• PEL Presents: The “Intelligent Way to Approach Marriage” in Hitchcock’s "Rear Window"
    Partially Examined Life
    01:11:37
    91

    L.B. Jefferies has the perfect girlfriend—beautiful, intelligent, wealthy—but too perfect, he insists, for marriage. And so he spends his time spying on the love lives of his neighbors, and ropes his girlfriend into this project as well. Which, strangely enough, turns out to be a really effective form of couples’ therapy. What’s the connection between voyeurism and what Jefferies calls “the intelligent way to approach marriage”? Wes and Erin discuss Alfred Hitchcock’s 1954 film Rear Window. Thanks to for permission re-purpose his for the cover art. Subscribe: won’t always be in the PEL feed, so please subscribe to us directly: | | | Bonus content: The conversation continues on our after-show . Get this and other bonus content at by subscribing at . Follow (sub)Text: | |

  • Pretty Much Pop #59: David Lynch's Popular Surrealism
    Partially Examined Life
    45:34
    98

    Mark, Erica, Brian, and guest Mike Wilson discuss the director's films from Eraserhead to Inland Empire plus Twin Peaks and his recent short films. We get into the appeal and hallmarks of his mainstays--Blue Velvet, Wild at Heart, Lost Highway, and Mulholland Drive--and also consider outliers like Dune, The Elephant Man, and The Straight Story. How many of these films actually make sense, and failing to do so bad? For more, visit . Hear bonus content for this episode at . Sponsor: Get 15% off earbuds at w/ offer code "Pretty15."

  • Pretty Much Pop Aftertalk Clip Show 2020
    Partially Examined Life
    23:01
    79

    With no new Pretty Much Pop episode this week, we've collected some highlights from the supporter-only aftertalks that we record with every episode to reveal to the general public. Feast upon these non-sequitur nuggets of wisdom and mirth! Get all the aftertalks at .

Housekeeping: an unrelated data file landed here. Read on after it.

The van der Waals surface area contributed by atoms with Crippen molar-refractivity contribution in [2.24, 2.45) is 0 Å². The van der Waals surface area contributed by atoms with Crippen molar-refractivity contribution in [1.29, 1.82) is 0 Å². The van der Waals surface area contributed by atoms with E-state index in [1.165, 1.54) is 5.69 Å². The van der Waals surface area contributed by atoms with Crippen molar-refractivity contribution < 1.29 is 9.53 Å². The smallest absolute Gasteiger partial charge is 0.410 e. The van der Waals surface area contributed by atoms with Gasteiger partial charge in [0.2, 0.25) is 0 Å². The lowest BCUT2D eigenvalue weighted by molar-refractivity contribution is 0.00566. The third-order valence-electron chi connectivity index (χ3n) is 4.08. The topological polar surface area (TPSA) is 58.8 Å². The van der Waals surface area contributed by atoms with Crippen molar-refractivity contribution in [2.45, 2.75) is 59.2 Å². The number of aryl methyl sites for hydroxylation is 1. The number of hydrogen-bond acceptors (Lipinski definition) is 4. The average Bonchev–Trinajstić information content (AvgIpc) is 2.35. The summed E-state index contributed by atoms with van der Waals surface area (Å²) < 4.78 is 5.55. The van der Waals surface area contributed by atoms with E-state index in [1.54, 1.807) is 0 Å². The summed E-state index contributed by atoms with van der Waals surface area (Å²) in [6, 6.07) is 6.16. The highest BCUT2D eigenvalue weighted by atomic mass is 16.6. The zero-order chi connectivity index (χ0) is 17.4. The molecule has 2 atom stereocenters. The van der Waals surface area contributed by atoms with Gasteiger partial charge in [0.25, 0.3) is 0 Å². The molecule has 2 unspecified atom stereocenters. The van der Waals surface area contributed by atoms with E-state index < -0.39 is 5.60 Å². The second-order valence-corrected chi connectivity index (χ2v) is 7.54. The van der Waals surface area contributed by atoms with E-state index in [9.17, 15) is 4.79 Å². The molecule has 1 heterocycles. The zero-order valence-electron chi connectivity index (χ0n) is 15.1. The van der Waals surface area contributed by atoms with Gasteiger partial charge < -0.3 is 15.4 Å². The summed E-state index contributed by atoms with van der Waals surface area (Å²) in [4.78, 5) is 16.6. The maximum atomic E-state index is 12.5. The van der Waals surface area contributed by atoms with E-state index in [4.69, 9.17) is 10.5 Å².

• NEM#130: Mark Farner (ex Grand Funk Railroad) Back from the Dead
    Partially Examined Life
    58:29
    44

    Mark led Grand Funk Railroad through 13 albums in the 70s and early 80s and has had around eight solo releases. We discuss "Nadean" from (2006), "Not Yet" from (1991), and the title track of by Grand Funk Railroad. End song: "." Intro: "I'm Your Captain" from GFR's (1979). For more see . . . .

  • Ep. 251: Simone Weil's Ideal Society
    Partially Examined Life
    01:15:10
    49

    On "Theoretical Picture of a Free Society" (1934). What's the ideal living situation for us all, given the peculiarities of human nature? Weil describes fulfillment as coming from being able to picture goals and plans and knowingly put them into effect, so social groups need to maximize that power by being small and cooperative. End song: "Libreville" by Bill Bruford, as interviewed for . Get this episode ad-free with a , which also gets you access to our and future Part Two episodes. Sponsors: Get $35 off meal delivery at , code PEL. Open a real estate portfolio at and get your first 90 days of advisory fees waived.

  • Ep. 250: Simone Weil on Human Needs (Part Three)
    Partially Examined Life
    57:29
    33

    Concluding on "The Needs of the Soul" from The Need for Roots (1943). This time we cover punishment, security, risk, private property, collective property, freedom of opinion, and truth. Start with or get the full, ad-free . Supporting PEL will also get you access to our End song: "Even Though the Darkest Clouds" by liar, flower. Mark interviewed KatieJane Garside on . Sponsors: Visit for a free trial of The Great Courses Plus Video Learning Service. Get up to a $100 donation matched at , selecting "podcast" and "Partially Examined Life" at checkout. Subscribe to the Seth helped with!

  • PEL Presents (sub)Text: Truth as Beauty in Keats’ Ode on a "Grecian Urn"
    Partially Examined Life
    01:08:27
    135

    The poet is famous for the concept of “negative capability,” his description of the ability to tolerate the world’s uncertainty without resorting to easy answers. Literary minds in particular should be more attuned to beauty than facts and reason. In fact, truth in the highest sense is the same thing as beauty, he tells us at the end of his poem . What does that mean? Is it true? Wes and Erin discuss these questions, and how it is that aesthetic judgments can communicate a kind of truth that is not strictly descriptive or factual. Subscribe: won’t always be in the PEL feed, so please subscribe to us directly: | | | Bonus content: The conversation continues on our after-show . Get this and other bonus content at by subscribing at . Follow (sub)Text: | | The cover art is based on Keats’ tracing of the , which may have helped inspire the poem. Thanks to Tyler Hislop for the audio editing on this episode.